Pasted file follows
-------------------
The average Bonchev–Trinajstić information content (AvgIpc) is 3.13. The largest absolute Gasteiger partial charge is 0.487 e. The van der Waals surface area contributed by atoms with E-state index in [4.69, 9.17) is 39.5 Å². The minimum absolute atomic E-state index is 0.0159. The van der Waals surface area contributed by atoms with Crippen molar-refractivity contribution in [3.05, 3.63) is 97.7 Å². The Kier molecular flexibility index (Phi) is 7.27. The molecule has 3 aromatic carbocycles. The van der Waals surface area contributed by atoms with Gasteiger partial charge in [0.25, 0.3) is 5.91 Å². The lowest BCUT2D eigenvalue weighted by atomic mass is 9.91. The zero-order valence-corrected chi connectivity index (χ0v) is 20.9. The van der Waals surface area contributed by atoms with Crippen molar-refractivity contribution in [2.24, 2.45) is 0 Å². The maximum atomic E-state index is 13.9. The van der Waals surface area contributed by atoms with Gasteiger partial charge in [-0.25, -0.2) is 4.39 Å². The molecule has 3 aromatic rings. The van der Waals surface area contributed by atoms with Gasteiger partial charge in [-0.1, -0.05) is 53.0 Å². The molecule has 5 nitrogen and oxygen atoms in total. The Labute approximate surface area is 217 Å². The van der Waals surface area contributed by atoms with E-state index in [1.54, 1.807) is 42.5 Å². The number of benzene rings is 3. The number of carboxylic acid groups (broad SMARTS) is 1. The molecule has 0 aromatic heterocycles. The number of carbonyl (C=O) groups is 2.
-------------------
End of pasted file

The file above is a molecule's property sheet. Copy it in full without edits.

The average Bonchev–Trinajstić information content (AvgIpc) is 3.13. The largest absolute Gasteiger partial charge is 0.487 e. The van der Waals surface area contributed by atoms with E-state index in [4.69, 9.17) is 39.5 Å². The minimum absolute atomic E-state index is 0.0159. The van der Waals surface area contributed by atoms with Crippen molar-refractivity contribution in [3.05, 3.63) is 97.7 Å². The Kier molecular flexibility index (Phi) is 7.27. The molecule has 3 aromatic carbocycles. The van der Waals surface area contributed by atoms with Gasteiger partial charge in [0.25, 0.3) is 5.91 Å². The lowest BCUT2D eigenvalue weighted by atomic mass is 9.91. The zero-order valence-corrected chi connectivity index (χ0v) is 20.9. The van der Waals surface area contributed by atoms with Crippen molar-refractivity contribution in [2.24, 2.45) is 0 Å². The maximum atomic E-state index is 13.9. The van der Waals surface area contributed by atoms with Gasteiger partial charge in [-0.25, -0.2) is 4.39 Å². The molecule has 3 aromatic rings. The van der Waals surface area contributed by atoms with Gasteiger partial charge in [-0.1, -0.05) is 53.0 Å². The molecule has 5 nitrogen and oxygen atoms in total. The Labute approximate surface area is 217 Å². The van der Waals surface area contributed by atoms with E-state index in [1.54, 1.807) is 42.5 Å². The number of benzene rings is 3. The number of carboxylic acid groups (broad SMARTS) is 1. The molecule has 0 aromatic heterocycles. The number of carbonyl (C=O) groups is 2.